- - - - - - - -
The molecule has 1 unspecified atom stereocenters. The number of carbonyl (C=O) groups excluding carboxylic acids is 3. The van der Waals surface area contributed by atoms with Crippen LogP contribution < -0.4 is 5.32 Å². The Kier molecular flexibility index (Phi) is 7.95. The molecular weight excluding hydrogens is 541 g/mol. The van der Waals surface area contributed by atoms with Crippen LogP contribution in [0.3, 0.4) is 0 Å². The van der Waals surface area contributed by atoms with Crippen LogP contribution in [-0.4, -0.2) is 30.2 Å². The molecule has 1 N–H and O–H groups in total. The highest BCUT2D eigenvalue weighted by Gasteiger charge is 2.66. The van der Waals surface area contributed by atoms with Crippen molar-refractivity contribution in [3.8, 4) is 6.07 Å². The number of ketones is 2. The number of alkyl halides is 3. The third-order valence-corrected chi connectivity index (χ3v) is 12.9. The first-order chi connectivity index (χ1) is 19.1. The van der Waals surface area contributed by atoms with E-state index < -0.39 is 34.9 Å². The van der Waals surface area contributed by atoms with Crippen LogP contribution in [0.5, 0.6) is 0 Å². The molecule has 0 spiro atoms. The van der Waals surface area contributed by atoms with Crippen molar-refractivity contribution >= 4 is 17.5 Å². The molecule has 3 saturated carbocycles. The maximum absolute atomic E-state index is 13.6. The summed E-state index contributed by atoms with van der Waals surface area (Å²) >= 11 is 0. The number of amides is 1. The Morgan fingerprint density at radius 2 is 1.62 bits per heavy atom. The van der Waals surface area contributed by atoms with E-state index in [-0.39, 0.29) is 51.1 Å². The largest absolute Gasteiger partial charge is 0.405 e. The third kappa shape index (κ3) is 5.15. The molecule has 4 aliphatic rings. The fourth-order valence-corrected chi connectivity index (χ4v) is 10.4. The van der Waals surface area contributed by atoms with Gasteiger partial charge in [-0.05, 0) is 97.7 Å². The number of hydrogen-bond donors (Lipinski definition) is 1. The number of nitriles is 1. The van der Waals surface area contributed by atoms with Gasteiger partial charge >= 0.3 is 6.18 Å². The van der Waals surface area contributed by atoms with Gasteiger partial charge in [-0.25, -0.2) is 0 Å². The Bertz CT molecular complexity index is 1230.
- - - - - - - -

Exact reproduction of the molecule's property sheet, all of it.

The molecule has 1 unspecified atom stereocenters. The number of carbonyl (C=O) groups excluding carboxylic acids is 3. The van der Waals surface area contributed by atoms with Crippen LogP contribution < -0.4 is 5.32 Å². The Kier molecular flexibility index (Phi) is 7.95. The molecular weight excluding hydrogens is 541 g/mol. The van der Waals surface area contributed by atoms with Crippen LogP contribution in [0.3, 0.4) is 0 Å². The van der Waals surface area contributed by atoms with Crippen LogP contribution in [-0.4, -0.2) is 30.2 Å². The molecule has 1 N–H and O–H groups in total. The highest BCUT2D eigenvalue weighted by Gasteiger charge is 2.66. The van der Waals surface area contributed by atoms with Crippen molar-refractivity contribution in [3.8, 4) is 6.07 Å². The number of ketones is 2. The number of alkyl halides is 3. The third-order valence-corrected chi connectivity index (χ3v) is 12.9. The first-order chi connectivity index (χ1) is 19.1. The van der Waals surface area contributed by atoms with E-state index < -0.39 is 34.9 Å². The van der Waals surface area contributed by atoms with Crippen LogP contribution in [0.5, 0.6) is 0 Å². The molecule has 0 spiro atoms. The van der Waals surface area contributed by atoms with Crippen molar-refractivity contribution >= 4 is 17.5 Å². The molecule has 3 saturated carbocycles. The maximum absolute atomic E-state index is 13.6. The summed E-state index contributed by atoms with van der Waals surface area (Å²) >= 11 is 0. The number of amides is 1. The Morgan fingerprint density at radius 2 is 1.62 bits per heavy atom. The van der Waals surface area contributed by atoms with E-state index in [-0.39, 0.29) is 51.1 Å². The largest absolute Gasteiger partial charge is 0.405 e. The third kappa shape index (κ3) is 5.15. The molecule has 4 aliphatic rings. The fourth-order valence-corrected chi connectivity index (χ4v) is 10.4. The van der Waals surface area contributed by atoms with Gasteiger partial charge in [-0.05, 0) is 97.7 Å². The number of hydrogen-bond donors (Lipinski definition) is 1. The number of nitriles is 1. The van der Waals surface area contributed by atoms with Gasteiger partial charge >= 0.3 is 6.18 Å². The van der Waals surface area contributed by atoms with Gasteiger partial charge in [-0.25, -0.2) is 0 Å². The Bertz CT molecular complexity index is 1230.